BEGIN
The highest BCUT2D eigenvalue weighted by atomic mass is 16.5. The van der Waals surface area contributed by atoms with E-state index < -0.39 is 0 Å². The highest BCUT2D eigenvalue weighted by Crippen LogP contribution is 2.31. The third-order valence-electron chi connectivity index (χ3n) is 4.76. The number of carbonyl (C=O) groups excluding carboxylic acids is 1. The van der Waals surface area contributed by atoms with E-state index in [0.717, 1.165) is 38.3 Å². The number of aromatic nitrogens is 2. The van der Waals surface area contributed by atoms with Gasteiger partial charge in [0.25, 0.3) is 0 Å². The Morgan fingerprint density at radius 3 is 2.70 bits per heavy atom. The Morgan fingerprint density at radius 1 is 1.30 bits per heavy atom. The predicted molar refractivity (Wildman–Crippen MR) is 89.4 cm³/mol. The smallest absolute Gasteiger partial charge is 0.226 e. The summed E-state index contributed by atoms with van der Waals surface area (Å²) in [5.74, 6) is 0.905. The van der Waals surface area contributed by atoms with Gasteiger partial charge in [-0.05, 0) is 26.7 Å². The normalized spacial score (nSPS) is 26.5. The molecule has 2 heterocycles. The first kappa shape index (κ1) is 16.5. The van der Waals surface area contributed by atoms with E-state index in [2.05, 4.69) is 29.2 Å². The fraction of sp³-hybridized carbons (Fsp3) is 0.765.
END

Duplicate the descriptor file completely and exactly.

The highest BCUT2D eigenvalue weighted by atomic mass is 16.5. The van der Waals surface area contributed by atoms with E-state index < -0.39 is 0 Å². The highest BCUT2D eigenvalue weighted by Crippen LogP contribution is 2.31. The third-order valence-electron chi connectivity index (χ3n) is 4.76. The number of carbonyl (C=O) groups excluding carboxylic acids is 1. The van der Waals surface area contributed by atoms with E-state index in [0.717, 1.165) is 38.3 Å². The number of aromatic nitrogens is 2. The van der Waals surface area contributed by atoms with Gasteiger partial charge in [0.25, 0.3) is 0 Å². The Morgan fingerprint density at radius 3 is 2.70 bits per heavy atom. The Morgan fingerprint density at radius 1 is 1.30 bits per heavy atom. The predicted molar refractivity (Wildman–Crippen MR) is 89.4 cm³/mol. The smallest absolute Gasteiger partial charge is 0.226 e. The summed E-state index contributed by atoms with van der Waals surface area (Å²) in [5.74, 6) is 0.905. The van der Waals surface area contributed by atoms with Gasteiger partial charge in [-0.05, 0) is 26.7 Å². The normalized spacial score (nSPS) is 26.5. The molecule has 2 heterocycles. The first kappa shape index (κ1) is 16.5. The van der Waals surface area contributed by atoms with E-state index in [2.05, 4.69) is 29.2 Å². The fraction of sp³-hybridized carbons (Fsp3) is 0.765.